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Despite the Tim Allen-grunt-inspired popularity of chainsaws, we’ve recommended safety saws for most homeowners. They’re not as versatile as full-on chainsaws, but they trade a little bit of utility for a ton and a half of safety, which can make all the difference for someone who probably picks up a saw only once or twice a year. We’ve heard plenty of good things about Black & Decker’s Alligator Lopper, and Worx offers something sort of similar — but even simpler in operational terms. They call it the JawSaw, and it’s a little cheaper now than when it was first introduced.

Like the Alligator Lopper, the JawSaw shields the blade and restricts cutting motion to prevent accidents, but the JawSaw takes this a step further, burying the blade entirely in the “jaw” of the tool, exposing it only when cutting. To cut, you place the branch in the jaw then push forward on the JawSaw’s sliding handle, activating the blades and moving them into position to cut the gripped branch.

The whole system looks surprisingly slick, especially when you consider that an available extension lets you reach up to 12 feet to cut high branches. It’s electric, but not cordless, and relies on a 5A motor to support its 4″ cutting capacity. It also includes auto-tension and auto-oil features, so it’s about as idiot-proof as something with moving chain blades can be.

Street pricing starts around $110, with a 12′ extension pole checking in at around $35 more. Hell, this might make a decent gift for someone you know who trims their own trees, and it’s far less likely to cut off their (instead of the tree’s) limbs than a chainsaw. Of course, keep the Alligator Lopper in mind as well. It’s a little cheaper at $90. Our key message here: if you (or more importantly the person for whom you’re buying this saw) doesn’t have experience with full chainsaws — or just wants to accomplish basic lawn and garden cutting tasks — these safety models make a lot of sense.

The JawSaw [Worx]
Street Pricing
[Google]
Via Amazon¬† [What’s This?]

 

9 Responses to Another Safe Way to Trim Branches

  1. Gary Z says:

    Sweet!

  2. Yadda says:

    I own the B&D Lopper. Great tool for limbs. It is convenient and makes short work of lopping off limbs and turning them into firewood and small brush.

  3. SteveH says:

    Welcome back Chuck….
    Many of us readers were getting a bit nervous/concerned.

  4. craig says:

    the neighbor uses this one and loves it. i’ve tried to talk my wife into it for her forays into the thicket we call a yard. she just grunts and pulls on the stihl’s cord.

  5. Jerry says:

    Borrowed one of these from a friend who said he used it once and tossed it into his “Why did I buy this” pile. I thought it was pretty decent but I was really mostly unimpressed. On the other hand,I have been using chain saws since I was about 14 or 15 so this did seem a bit abnormal in my hands. Seemed to cut quite nicely. However, for an occasional branch here and there, a simple little bow saw for about ten bucks would so as well and how often will you trim off a branch or two?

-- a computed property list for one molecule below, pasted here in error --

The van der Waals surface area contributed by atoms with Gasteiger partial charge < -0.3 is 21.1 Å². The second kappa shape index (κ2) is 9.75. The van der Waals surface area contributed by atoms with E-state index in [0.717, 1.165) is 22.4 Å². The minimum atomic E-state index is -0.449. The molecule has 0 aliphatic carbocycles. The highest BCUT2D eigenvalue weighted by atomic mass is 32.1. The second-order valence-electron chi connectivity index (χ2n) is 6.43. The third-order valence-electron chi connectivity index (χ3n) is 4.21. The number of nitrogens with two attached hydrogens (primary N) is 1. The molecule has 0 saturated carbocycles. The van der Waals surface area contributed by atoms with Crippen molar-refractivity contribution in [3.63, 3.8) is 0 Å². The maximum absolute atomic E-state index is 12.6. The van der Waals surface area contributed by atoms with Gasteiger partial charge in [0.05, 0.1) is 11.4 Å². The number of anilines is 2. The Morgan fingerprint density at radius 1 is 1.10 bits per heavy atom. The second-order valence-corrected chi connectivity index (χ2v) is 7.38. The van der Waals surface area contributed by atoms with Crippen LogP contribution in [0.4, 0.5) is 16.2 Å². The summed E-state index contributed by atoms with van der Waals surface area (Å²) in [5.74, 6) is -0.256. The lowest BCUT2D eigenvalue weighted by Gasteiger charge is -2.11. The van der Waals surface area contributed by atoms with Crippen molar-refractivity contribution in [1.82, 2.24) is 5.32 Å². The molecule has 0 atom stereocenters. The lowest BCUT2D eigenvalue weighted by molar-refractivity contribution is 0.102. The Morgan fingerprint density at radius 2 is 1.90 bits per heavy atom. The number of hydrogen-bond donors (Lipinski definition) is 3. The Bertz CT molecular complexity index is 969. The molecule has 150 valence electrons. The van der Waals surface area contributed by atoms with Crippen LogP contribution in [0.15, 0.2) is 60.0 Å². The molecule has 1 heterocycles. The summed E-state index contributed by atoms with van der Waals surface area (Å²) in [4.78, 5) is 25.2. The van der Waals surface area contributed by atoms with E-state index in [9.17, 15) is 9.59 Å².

6. paul says:

    I own the black and decker pole saw. That thing is works wonders. I almost never get the gas saw out anymore. I use the pole saw to cut stuff overhead, cut bushes down that would be a pain to reach into… It is very nice to be standing on the ground when cutting limbs from a tree, I always got that uneasy feeling standing on a ladder while removing a 20ft long branch. If I’m standing on the ground I can at leave move out of the way if things go wrong. While probably not recommended i;ve used ti while on my roof, and Ive used it to get extra reach while on a ladder; just a great tool.

    This tool looks useless though, it doesnt have a 20ft reach, and it doesnt do more than a handheld saw.

  7. Kurt says:

    Pruning blade in a sawzall does the job and the tool is useful the other 360 days of the year. If I had a lot of property and needed to do serious cutting I’d use a gas chain saw, but the sawzall requires much less maintenance, is safer and will cut through anything I run across. Just cut down a small tree in the back yard; the ability to cut the stump flush with the ground would make it worthwhile even without the other advantages.

  8. Jim says:

    Looks like a solution in search of a problem. I second the bow saw and recip saw (with an Ugly blade) suggestions, far cheaper and much more versatile.

  9. Toolfreak says:

    I thought we had all laughed at this in a previous posting. I believe the general concensus was this tool was perfect for accidentally chopping off your foot, or the extension cord on the ground.

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